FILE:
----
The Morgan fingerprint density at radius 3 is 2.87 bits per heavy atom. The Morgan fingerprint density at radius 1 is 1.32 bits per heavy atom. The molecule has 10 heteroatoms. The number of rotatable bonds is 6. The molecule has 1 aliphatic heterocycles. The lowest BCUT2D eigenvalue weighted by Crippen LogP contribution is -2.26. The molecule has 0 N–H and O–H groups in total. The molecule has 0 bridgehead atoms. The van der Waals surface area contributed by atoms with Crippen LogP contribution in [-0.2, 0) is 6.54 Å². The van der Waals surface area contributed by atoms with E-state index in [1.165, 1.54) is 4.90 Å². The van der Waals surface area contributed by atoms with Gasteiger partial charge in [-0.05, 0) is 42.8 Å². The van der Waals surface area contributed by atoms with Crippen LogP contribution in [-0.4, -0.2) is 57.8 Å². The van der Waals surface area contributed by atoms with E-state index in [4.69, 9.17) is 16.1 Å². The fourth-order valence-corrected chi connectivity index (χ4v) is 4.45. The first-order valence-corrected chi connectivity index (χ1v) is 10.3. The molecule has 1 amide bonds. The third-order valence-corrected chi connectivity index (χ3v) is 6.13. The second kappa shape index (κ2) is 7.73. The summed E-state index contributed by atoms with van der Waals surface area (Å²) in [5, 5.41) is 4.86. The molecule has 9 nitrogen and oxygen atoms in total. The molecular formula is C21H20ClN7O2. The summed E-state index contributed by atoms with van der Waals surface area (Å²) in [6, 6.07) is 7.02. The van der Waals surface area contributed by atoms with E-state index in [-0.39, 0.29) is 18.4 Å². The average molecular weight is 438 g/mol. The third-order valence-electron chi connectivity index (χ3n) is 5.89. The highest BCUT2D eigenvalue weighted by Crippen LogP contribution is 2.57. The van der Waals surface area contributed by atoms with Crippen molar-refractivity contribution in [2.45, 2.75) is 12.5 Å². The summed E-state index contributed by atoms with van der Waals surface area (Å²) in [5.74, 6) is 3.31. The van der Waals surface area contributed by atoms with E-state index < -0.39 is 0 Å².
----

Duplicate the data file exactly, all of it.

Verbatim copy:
The Morgan fingerprint density at radius 3 is 2.87 bits per heavy atom. The Morgan fingerprint density at radius 1 is 1.32 bits per heavy atom. The molecule has 10 heteroatoms. The number of rotatable bonds is 6. The molecule has 1 aliphatic heterocycles. The lowest BCUT2D eigenvalue weighted by Crippen LogP contribution is -2.26. The molecule has 0 N–H and O–H groups in total. The molecule has 0 bridgehead atoms. The van der Waals surface area contributed by atoms with Crippen LogP contribution in [-0.2, 0) is 6.54 Å². The van der Waals surface area contributed by atoms with E-state index in [1.165, 1.54) is 4.90 Å². The van der Waals surface area contributed by atoms with Gasteiger partial charge in [-0.05, 0) is 42.8 Å². The van der Waals surface area contributed by atoms with Crippen LogP contribution in [-0.4, -0.2) is 57.8 Å². The van der Waals surface area contributed by atoms with E-state index in [4.69, 9.17) is 16.1 Å². The fourth-order valence-corrected chi connectivity index (χ4v) is 4.45. The first-order valence-corrected chi connectivity index (χ1v) is 10.3. The molecule has 1 amide bonds. The third-order valence-corrected chi connectivity index (χ3v) is 6.13. The second kappa shape index (κ2) is 7.73. The summed E-state index contributed by atoms with van der Waals surface area (Å²) in [5, 5.41) is 4.86. The molecule has 9 nitrogen and oxygen atoms in total. The molecular formula is C21H20ClN7O2. The summed E-state index contributed by atoms with van der Waals surface area (Å²) in [6, 6.07) is 7.02. The van der Waals surface area contributed by atoms with E-state index in [-0.39, 0.29) is 18.4 Å². The average molecular weight is 438 g/mol. The third-order valence-electron chi connectivity index (χ3n) is 5.89. The highest BCUT2D eigenvalue weighted by Crippen LogP contribution is 2.57. The van der Waals surface area contributed by atoms with Crippen molar-refractivity contribution in [2.45, 2.75) is 12.5 Å². The summed E-state index contributed by atoms with van der Waals surface area (Å²) in [5.74, 6) is 3.31. The van der Waals surface area contributed by atoms with E-state index < -0.39 is 0 Å².